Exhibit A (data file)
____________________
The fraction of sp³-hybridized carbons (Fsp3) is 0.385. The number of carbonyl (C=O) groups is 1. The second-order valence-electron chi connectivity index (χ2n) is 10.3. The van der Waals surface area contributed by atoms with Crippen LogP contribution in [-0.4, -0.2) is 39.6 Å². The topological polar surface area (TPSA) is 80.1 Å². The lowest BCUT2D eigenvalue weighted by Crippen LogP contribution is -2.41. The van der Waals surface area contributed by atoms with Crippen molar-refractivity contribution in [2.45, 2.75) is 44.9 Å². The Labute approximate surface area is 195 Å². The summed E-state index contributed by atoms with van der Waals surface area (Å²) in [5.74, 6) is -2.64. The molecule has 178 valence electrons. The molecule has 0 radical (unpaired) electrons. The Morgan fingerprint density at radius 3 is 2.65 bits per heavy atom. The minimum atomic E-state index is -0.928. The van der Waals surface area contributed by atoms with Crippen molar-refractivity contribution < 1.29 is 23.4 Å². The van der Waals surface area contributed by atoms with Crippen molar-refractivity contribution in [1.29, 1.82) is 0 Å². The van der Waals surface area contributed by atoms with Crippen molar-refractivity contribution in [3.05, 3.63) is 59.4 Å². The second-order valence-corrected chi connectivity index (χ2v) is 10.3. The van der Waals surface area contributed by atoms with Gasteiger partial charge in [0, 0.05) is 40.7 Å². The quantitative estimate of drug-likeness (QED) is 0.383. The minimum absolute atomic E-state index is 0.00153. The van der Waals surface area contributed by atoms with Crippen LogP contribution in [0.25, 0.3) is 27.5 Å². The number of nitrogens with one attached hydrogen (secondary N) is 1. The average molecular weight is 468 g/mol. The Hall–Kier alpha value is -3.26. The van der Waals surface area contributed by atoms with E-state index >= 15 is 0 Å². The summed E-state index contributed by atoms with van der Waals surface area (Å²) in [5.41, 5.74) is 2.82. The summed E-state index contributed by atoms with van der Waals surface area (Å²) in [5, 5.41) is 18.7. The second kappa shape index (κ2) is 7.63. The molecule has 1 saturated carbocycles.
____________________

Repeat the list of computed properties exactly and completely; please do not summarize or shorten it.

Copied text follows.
The fraction of sp³-hybridized carbons (Fsp3) is 0.385. The number of carbonyl (C=O) groups is 1. The second-order valence-electron chi connectivity index (χ2n) is 10.3. The van der Waals surface area contributed by atoms with Crippen LogP contribution in [-0.4, -0.2) is 39.6 Å². The topological polar surface area (TPSA) is 80.1 Å². The lowest BCUT2D eigenvalue weighted by Crippen LogP contribution is -2.41. The van der Waals surface area contributed by atoms with Crippen molar-refractivity contribution in [2.45, 2.75) is 44.9 Å². The Labute approximate surface area is 195 Å². The summed E-state index contributed by atoms with van der Waals surface area (Å²) in [5.74, 6) is -2.64. The molecule has 178 valence electrons. The molecule has 0 radical (unpaired) electrons. The Morgan fingerprint density at radius 3 is 2.65 bits per heavy atom. The minimum atomic E-state index is -0.928. The van der Waals surface area contributed by atoms with Crippen molar-refractivity contribution < 1.29 is 23.4 Å². The van der Waals surface area contributed by atoms with Crippen molar-refractivity contribution in [1.29, 1.82) is 0 Å². The van der Waals surface area contributed by atoms with Crippen molar-refractivity contribution in [3.05, 3.63) is 59.4 Å². The second-order valence-corrected chi connectivity index (χ2v) is 10.3. The van der Waals surface area contributed by atoms with Gasteiger partial charge in [0, 0.05) is 40.7 Å². The quantitative estimate of drug-likeness (QED) is 0.383. The minimum absolute atomic E-state index is 0.00153. The van der Waals surface area contributed by atoms with Crippen LogP contribution in [0.25, 0.3) is 27.5 Å². The number of nitrogens with one attached hydrogen (secondary N) is 1. The average molecular weight is 468 g/mol. The Hall–Kier alpha value is -3.26. The van der Waals surface area contributed by atoms with E-state index >= 15 is 0 Å². The summed E-state index contributed by atoms with van der Waals surface area (Å²) in [5.41, 5.74) is 2.82. The summed E-state index contributed by atoms with van der Waals surface area (Å²) in [5, 5.41) is 18.7. The second kappa shape index (κ2) is 7.63. The molecule has 1 saturated carbocycles.